From Where We Sit

Rethinking sustainability in business

Boyet Murcia
By:
Boyet Murcia
Contents

THE onset of catastrophic events has always kept the world at a standstill at one point or another. This was particularly the case when the dreadful coronavirus disease 2019 (Covid-19) pandemic hit. Economic growth slowed while companies grappled with the underlying financial impacts of this event. When the health crisis wreaked havoc, it left businesses rethinking their operational and leadership strategies. Amid all the repercussions of the pandemic and other catastrophic worldwide events, a new concept is gradually becoming the new business reality - sustainability.

We have often heard of the buzz phrase sustainable business practice. It is not a new concept and has formed part of business strategies for several years now. The United States Environmental Protection Agency defined sustainability as a social duty and moral responsibility of corporations to preserve environmental conditions for future generations.

Looking at it from the point of view of consumers, an International Business Machines report showed that almost 70 percent of consumers in America and Canada look for brands that are sustainable and products that are eco-friendly. The same report showed that 69 percent of environmentally conscious consumers are more than willing to buy these eco-friendly and recycled products. Equally surprising is the fact that more consumers now prefer to patronize brands that mirror their perceived personal beliefs.

It's a similar scenario in the Philippines. Based on data and insights provider Kantar's Who Cares, Who Does report released early this year, the majority (75 percent) of Filipino consumers have their eye on eco-friendly products and prefer brands that put a premium on reducing harmful impacts on the environment. Despite this positive outlook, results of Kantar's report showed that many have second thoughts in buying eco-friendly brands as these are more expensive alternatives. Needless to say, environmental issues like climate change have driven consumers to shift their gaze to more sustainable, environment-friendly products.

These figures allow companies to get a glimpse of what the future of business looks like. The pandemic will definitely not be the last major global challenge to hit us. Many other environment-related issues will most likely prop up. Hence, it is essential that as the world changes, businesses, too, must step up their game. While sustainability blueprints vary from one organization to the other, there are some tried-and-tested measures that businesses can adapt to start or develop their sustainable business practices.

Employ CSR initiatives

Corporate social responsibility (CSR) has been an integral part of many businesses' strategic sustainability measures. The United Nations Industrial Development Organization referred to it as one where corporate management infuses social and environmental considerations in their overall operations. By integrating CSR measures, a business can balance its corporate interests on one hand and its social duties on the other. It can help them map out, through insights, the impact of their activities to the environment. By plotting CSR reports, companies get to take a hard look at their activities and its effects while at the same time, show the world that they are proponents of a sustainable global economy.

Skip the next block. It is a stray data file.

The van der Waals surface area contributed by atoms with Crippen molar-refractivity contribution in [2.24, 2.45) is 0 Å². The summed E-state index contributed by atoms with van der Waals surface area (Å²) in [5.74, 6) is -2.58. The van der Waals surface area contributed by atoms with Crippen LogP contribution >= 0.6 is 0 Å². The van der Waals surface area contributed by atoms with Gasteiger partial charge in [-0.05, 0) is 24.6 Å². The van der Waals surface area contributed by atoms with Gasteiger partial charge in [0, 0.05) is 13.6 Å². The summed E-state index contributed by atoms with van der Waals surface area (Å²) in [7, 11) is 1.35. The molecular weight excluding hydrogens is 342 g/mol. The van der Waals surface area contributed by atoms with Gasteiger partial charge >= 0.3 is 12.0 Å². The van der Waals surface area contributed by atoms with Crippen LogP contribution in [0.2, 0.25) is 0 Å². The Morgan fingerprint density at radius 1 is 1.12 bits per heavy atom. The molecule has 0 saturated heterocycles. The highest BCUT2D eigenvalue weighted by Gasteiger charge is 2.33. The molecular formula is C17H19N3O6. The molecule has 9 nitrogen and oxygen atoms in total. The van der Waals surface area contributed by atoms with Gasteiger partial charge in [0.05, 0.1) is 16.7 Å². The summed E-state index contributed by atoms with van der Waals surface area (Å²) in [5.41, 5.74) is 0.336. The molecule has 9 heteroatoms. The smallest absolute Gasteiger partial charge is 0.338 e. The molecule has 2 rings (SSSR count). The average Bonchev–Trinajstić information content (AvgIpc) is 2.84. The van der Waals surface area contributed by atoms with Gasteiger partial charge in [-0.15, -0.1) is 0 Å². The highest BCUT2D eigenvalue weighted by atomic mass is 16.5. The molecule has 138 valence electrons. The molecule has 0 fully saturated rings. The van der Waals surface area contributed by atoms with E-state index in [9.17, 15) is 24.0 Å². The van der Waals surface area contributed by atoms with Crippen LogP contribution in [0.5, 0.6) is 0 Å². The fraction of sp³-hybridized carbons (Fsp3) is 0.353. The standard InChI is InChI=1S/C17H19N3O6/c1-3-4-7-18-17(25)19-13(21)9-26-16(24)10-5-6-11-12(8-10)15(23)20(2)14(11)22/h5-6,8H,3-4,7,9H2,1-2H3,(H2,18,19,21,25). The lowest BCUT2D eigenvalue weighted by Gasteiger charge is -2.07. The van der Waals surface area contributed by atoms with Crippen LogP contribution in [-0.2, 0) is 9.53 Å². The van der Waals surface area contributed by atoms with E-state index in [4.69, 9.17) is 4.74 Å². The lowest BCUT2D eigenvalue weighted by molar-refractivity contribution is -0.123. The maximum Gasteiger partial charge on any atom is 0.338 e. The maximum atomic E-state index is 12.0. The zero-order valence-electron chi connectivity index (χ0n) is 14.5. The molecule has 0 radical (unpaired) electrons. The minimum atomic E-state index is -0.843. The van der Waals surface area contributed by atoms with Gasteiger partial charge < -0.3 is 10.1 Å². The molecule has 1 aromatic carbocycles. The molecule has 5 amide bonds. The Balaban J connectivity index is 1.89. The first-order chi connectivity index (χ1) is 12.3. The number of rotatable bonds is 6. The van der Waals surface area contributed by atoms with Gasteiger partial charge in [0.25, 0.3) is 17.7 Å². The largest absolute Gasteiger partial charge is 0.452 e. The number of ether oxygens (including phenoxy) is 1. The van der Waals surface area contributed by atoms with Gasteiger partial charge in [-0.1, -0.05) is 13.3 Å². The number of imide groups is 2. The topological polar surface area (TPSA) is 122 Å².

Cut down on carbon footprint

Many businesses are doing it. In fact, Amazon Chief Executive Officer Jeff Bezos announced last year that they are looking at making their company carbon-neutral by 2040. Doing this is not an easy feat. To achieve this, a company needs to reduce or offset their greenhouse gas emissions. In reducing carbon footprint, the amount of carbon dioxide emitted by companies when they conduct their activities, management must implement policies and comply with existing statutory and regulatory requirements regarding various environmental matters. As an initial step, measuring your business' carbon footprint is key, supplemented by initiatives like reducing road travel of employees and being more involved in environmental projects.

When in doubt, remember the three Rs

Reduce, reuse, recycle. This is probably still the best measure that businesses can employ as part of their sustainable corporate strategy. Think of innovative ways to get employees invested in reducing consumption of plastic materials and other essential office items like paper. For some companies, using recycled paper for some of their documents and reducing the use of printed files mean making small but effective contributions to address a host of environmental problems. Putting up a recycling program is also a sure-fire way to get employees more involved in the company's shift to green policies.

Save energy

Cutting down on energy consumption does not have to constitute a big part of capital expenditure. Things as simple as changing lighting in offices and using energy efficient lights can do the trick. Using good old natural lighting, when possible and adequate, is also a good idea.

To thrive in the future means that businesses must be more aware of global issues so that they can make informed decisions, more so now as we navigate through the new normal. This is important, not just to drive company growth, but also to contribute to improving the quality of life and to address ever-evolving human needs. Adopting sustainability measures is not merely a business add-on. It is part of our moral and social duty to protect the environment for future generations.

 

As published in The Manila Times, dated 21 July 2021